This poem shows us that children know what is wrong and what is right, they know how a room should be like but when it comes to their room, they don’t want to clean it up.

6. 100.000 Pennies Poem by Shel Silverstein

     I broke into the bank on Sunday,
    You should see the money I got.
    I couldn't drag it home 'til Monday,
    'Cause it sure weighed an awful lot.

This poem is about a man who has 100.000 dollars worth of pennies but can’t use them because a man with this much pennies would draw attention. So he is rich but lives like a poor.

5. 25 Minutes to Go Poem by Shel Silverstein

          They're buildin' the gallows outside my cell.
          I got 25 minutes to go.
             
          And in 25 minutes I'll be in Hell.
          I got 24 minutes to go.

Most of the poems were for children though this isn’t. This one tells the last 25 minutes of a man who is about to get hanged. It is really sad to picturize that man’s last 25 minutes.

4. Where the Sidewalk Ends Poem by Shel Silverstein

     There is a place where the sidewalk ends
    and before the street begins,
    and there the grass grows soft and white,
    and there the sun burns crimson bright,
    and there the moon-bird rests from his flight
    to cool in the peppermint wind.

This poem shows us how children can come up with creative stuff to leave these dark streets and narrowing buildings. At the end of the street there are moon birds and peppermint winds, kids dream of them so they can be happy in this dark world.

3. Whatif Poem by Shel Silverstein

Last night, while I lay thinking here,
    some Whatifs crawled inside my ear
    and pranced and partied all night long
    and sang their same old Whatif song:

This poem tells us a situation that everyone experienced at least once in their lifetime. Just before we go to sleep, we doubt ourselves thinking “What if I can’t pass the test?” or “What if I can’t make my parents proud?” and stuff like that. Shel Silverstein tells that in a really good way.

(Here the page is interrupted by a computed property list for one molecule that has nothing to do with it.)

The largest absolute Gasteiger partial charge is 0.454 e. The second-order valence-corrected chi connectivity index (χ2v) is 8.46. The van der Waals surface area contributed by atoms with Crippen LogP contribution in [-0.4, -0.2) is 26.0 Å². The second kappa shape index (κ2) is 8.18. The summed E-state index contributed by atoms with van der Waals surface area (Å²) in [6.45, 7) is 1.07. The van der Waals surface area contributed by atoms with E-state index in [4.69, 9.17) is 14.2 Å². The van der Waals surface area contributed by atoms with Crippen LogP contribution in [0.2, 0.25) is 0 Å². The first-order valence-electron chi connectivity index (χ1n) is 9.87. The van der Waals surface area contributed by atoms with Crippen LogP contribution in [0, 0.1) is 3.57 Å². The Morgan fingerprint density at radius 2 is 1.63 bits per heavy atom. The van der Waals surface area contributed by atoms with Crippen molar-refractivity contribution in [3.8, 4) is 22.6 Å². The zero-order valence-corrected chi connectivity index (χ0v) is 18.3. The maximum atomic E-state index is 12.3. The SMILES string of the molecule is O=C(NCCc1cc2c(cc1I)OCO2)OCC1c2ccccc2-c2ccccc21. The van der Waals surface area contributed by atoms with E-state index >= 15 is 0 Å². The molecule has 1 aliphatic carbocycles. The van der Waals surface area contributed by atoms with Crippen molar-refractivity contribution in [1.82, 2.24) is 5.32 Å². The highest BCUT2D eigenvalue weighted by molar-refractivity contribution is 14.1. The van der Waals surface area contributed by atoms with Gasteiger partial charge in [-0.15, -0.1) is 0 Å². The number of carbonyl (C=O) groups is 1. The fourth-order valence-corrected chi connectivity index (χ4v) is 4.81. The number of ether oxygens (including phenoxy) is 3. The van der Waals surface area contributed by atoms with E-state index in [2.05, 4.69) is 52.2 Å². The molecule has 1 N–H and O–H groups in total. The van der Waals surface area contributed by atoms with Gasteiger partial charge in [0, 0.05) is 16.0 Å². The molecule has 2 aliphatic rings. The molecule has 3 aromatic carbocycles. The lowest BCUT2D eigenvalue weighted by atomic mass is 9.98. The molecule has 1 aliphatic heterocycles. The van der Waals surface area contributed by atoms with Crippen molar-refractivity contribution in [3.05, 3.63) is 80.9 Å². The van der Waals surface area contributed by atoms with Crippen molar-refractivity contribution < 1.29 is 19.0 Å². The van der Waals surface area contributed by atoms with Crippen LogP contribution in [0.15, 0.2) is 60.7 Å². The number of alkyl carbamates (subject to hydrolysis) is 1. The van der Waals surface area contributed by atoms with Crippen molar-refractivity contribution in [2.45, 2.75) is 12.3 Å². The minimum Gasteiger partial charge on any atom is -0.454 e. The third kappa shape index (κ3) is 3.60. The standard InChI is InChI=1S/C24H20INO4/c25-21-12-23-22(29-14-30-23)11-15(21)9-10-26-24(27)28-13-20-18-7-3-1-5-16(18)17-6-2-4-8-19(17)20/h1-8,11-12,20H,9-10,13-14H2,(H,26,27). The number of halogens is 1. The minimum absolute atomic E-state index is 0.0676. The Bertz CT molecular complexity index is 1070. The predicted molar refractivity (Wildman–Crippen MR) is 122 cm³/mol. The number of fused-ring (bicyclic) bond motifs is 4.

2. The Giving Tree Poem by Shel Silverstein

     Once there was a tree....
    and she loved a little boy.
    And every day the boy would come
    and he would gather her leaves
    and make them into crowns
    and play king of the forest.

The tree is the boy’s parents. When he is young, he spends all of his time his parents, but as he grows, he spends less time with his parents and he visits them only when he needs them. And the parents give whatever they have in their hands to their child so he can be happy and if their child is happy, they are happy.

1. Sick Poem by Shel Silverstein

    "I cannot go to school today,"
    Said little Peggy Ann McKay.
    "I have the measles and the mumps,
    A gash, a rash and purple bumps.
    My mouth is wet, my throat is dry,
    I'm going blind in my right eye.

This poem is about a girl named Peggy Ann Mckay who pretends to be sick so she wouldn’t go to school and stay home instead like most of the children. As the poem goes the sicknesses increase and she thinks she will not go to school with the help of these excuses. Though at the end of the poem she learns that it was actually Saturday so she didn’t have to come up with these excuses all along. A great twist from Shel Silverstein. 

Close
Error Success